Injuries to specific parts of the brain can cause people to lose particular skills, like the ability to speak, that sit in those brain regions.But because the brain doesn’t have a discrete reading center, it’s hard to understand how a disorder could handicap reading and only reading.
Injuries to specific parts of the brain can cause people to lose particular skills, like the ability to speak, that sit in those brain regions.But because the brain doesn’t have a discrete reading center, it’s hard to understand how a disorder could handicap reading and only reading.Tags: Coursework.Stanford.EduRevising And Editing Your EssayEssay On High School ExpectationsAmistad Movie Essay QuestionSatisfaction Comes From Helping Others EssayUndergraduate Admissions EssayCharity Fundraising Cover LetterVeterinary Assistant Cover Letter No ExperienceEssay About Market Segmentation
“We found the signature everywhere we looked,” says Perrachione.
The results suggest that dyslexic brains have to work harder than “typical” brains to process incoming sights and sounds, requiring additional mental overhead for even the simplest tasks.
The research was supported by the Lawrence Ellison Foundation, the National Institutes of Health, and the National Science Foundation.
In the team’s first experiment, volunteers without dyslexia were asked to pair spoken words with images on a screen while the researchers used functional magnetic resonance imaging (f MRI) to track their brain activity. In one version, they listened to words spoken by a variety of different voices.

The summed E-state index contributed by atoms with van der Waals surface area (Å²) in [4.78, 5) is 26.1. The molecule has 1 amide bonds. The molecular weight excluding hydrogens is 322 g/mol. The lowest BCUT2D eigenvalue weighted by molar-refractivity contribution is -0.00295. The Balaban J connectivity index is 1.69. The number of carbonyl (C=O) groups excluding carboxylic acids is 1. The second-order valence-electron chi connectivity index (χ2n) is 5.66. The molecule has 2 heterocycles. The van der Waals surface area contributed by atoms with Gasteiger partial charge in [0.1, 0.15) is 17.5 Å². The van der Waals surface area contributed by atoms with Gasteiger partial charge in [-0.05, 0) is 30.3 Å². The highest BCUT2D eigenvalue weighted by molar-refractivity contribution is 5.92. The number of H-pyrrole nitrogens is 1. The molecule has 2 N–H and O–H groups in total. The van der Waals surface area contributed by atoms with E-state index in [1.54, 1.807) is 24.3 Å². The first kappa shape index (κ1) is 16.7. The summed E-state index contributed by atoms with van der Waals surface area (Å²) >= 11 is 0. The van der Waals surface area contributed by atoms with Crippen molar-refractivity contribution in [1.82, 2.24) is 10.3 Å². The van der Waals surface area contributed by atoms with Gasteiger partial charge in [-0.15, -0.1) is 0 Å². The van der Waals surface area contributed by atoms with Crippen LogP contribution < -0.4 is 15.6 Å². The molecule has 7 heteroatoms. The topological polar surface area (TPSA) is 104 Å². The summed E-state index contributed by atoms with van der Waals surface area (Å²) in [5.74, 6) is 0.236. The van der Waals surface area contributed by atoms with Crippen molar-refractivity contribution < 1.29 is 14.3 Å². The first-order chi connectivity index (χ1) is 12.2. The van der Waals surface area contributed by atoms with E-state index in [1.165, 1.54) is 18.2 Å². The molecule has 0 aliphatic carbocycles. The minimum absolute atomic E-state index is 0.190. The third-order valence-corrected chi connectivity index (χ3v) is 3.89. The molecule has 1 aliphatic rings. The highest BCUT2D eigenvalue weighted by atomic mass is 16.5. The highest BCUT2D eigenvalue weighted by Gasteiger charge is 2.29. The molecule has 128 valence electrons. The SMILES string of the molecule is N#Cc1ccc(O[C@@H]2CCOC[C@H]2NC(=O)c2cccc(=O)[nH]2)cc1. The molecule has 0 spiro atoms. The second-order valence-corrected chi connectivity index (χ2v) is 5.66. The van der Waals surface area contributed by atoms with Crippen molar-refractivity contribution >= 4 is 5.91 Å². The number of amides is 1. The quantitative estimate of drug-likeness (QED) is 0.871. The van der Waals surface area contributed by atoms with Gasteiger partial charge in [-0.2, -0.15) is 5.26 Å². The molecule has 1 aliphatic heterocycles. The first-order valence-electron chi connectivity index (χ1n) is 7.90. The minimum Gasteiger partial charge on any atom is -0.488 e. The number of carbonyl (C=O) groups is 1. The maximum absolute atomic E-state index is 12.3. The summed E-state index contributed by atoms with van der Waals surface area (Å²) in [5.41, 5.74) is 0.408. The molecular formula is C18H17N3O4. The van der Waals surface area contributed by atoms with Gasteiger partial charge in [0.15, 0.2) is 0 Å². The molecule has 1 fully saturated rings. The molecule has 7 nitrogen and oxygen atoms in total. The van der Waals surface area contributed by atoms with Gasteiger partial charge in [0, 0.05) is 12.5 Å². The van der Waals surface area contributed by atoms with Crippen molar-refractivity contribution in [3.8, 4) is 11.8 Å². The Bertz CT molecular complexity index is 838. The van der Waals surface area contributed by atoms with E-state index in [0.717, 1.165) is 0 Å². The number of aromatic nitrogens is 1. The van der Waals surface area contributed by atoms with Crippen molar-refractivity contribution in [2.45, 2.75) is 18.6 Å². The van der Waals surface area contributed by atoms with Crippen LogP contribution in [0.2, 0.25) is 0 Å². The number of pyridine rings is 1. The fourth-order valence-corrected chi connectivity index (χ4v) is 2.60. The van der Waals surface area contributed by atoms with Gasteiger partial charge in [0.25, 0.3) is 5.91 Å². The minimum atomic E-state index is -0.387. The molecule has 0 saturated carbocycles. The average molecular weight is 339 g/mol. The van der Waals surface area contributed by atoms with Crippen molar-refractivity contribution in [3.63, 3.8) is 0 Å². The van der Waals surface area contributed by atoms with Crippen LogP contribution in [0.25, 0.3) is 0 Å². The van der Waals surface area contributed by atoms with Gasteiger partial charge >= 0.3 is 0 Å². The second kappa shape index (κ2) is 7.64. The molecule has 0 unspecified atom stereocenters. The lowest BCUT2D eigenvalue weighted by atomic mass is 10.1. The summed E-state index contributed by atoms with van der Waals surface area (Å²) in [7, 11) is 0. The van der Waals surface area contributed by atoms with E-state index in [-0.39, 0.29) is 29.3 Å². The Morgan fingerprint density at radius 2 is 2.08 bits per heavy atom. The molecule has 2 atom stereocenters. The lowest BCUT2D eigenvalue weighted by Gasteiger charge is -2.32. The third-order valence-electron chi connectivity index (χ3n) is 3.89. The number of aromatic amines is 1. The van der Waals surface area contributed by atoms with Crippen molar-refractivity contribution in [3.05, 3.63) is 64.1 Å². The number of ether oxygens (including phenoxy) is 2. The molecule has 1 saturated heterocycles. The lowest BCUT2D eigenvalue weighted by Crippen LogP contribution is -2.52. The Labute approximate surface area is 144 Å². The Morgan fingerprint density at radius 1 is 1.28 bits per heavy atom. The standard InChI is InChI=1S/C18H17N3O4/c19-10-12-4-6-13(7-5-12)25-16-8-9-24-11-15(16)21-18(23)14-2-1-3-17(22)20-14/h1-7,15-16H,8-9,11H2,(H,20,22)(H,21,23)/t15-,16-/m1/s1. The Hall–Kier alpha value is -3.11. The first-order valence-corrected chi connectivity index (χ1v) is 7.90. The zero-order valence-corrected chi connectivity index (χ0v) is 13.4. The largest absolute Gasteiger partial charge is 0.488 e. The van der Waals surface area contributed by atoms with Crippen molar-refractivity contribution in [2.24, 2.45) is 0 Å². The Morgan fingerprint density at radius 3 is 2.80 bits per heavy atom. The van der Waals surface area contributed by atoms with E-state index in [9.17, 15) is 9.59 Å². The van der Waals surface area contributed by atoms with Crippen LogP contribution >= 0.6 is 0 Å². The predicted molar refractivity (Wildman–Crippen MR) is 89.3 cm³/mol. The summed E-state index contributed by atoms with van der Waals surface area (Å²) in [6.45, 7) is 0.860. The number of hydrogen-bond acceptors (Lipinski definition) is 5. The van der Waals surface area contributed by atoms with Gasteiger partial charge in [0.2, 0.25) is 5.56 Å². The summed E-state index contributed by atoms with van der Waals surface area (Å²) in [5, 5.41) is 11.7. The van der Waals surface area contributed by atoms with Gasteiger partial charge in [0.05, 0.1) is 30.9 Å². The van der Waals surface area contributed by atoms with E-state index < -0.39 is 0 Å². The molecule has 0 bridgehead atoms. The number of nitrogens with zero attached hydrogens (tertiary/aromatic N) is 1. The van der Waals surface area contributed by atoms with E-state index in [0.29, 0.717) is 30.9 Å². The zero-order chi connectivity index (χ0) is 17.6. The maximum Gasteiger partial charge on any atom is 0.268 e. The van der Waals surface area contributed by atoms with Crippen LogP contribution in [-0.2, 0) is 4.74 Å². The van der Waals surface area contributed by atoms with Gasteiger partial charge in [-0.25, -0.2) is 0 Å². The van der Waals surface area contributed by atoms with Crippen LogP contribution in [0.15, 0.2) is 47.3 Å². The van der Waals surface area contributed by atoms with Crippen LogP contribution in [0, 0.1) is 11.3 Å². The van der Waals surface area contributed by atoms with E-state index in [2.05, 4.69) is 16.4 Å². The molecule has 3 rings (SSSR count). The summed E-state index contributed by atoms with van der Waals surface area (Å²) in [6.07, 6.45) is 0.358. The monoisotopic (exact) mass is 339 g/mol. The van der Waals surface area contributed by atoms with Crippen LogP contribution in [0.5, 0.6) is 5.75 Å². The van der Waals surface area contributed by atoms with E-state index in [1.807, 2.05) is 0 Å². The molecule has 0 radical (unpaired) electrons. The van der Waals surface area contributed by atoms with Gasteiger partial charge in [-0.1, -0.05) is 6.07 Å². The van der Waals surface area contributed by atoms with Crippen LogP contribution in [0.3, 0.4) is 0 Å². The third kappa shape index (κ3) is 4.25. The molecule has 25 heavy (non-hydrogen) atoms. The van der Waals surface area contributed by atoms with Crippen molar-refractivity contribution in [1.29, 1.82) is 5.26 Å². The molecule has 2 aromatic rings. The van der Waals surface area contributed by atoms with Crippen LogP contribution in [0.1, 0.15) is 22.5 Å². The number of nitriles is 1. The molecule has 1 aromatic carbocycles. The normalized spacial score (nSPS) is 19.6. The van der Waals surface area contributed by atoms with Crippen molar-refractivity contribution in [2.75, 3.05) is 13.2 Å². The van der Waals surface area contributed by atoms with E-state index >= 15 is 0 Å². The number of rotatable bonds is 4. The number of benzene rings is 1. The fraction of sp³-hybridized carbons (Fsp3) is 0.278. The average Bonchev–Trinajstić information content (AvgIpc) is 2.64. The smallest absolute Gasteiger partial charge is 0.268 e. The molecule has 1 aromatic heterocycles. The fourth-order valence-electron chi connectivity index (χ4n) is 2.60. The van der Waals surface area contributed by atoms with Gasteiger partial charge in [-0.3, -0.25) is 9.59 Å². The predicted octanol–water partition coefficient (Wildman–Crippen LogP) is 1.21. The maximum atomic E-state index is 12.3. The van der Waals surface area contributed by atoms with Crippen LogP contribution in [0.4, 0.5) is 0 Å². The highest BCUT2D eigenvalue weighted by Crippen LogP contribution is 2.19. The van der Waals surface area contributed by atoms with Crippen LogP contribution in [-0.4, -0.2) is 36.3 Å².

The difference was even clearer in dyslexic children between ages six and nine, who were just learning to read; in a similar experiment, their brains didn’t adapt at all to repeated words.
Perrachione and his colleagues wondered if the adaptation glitch was unique to spoken words, or if people with dyslexia would have trouble adapting to other kinds of stimuli, too.
The results could solve a paradox that has stumped dyslexia researchers for decades.
“People with dyslexia have a specific problem with reading, yet there is no ‘reading part’ of our brain,” says MIT neuroscientist John Gabrieli, co-author on the article, who was Perrachione’s Ph D advisor when he conducted much of the research reported in the paper.
Courtesy of Tyler Perrachione But when subjects with dyslexia took the same tests, their brain activity never eased off.
Like a radio that can’t hold a frequency, the brain did not adapt to the consistent voice and had to process it fresh every time, as if it were new.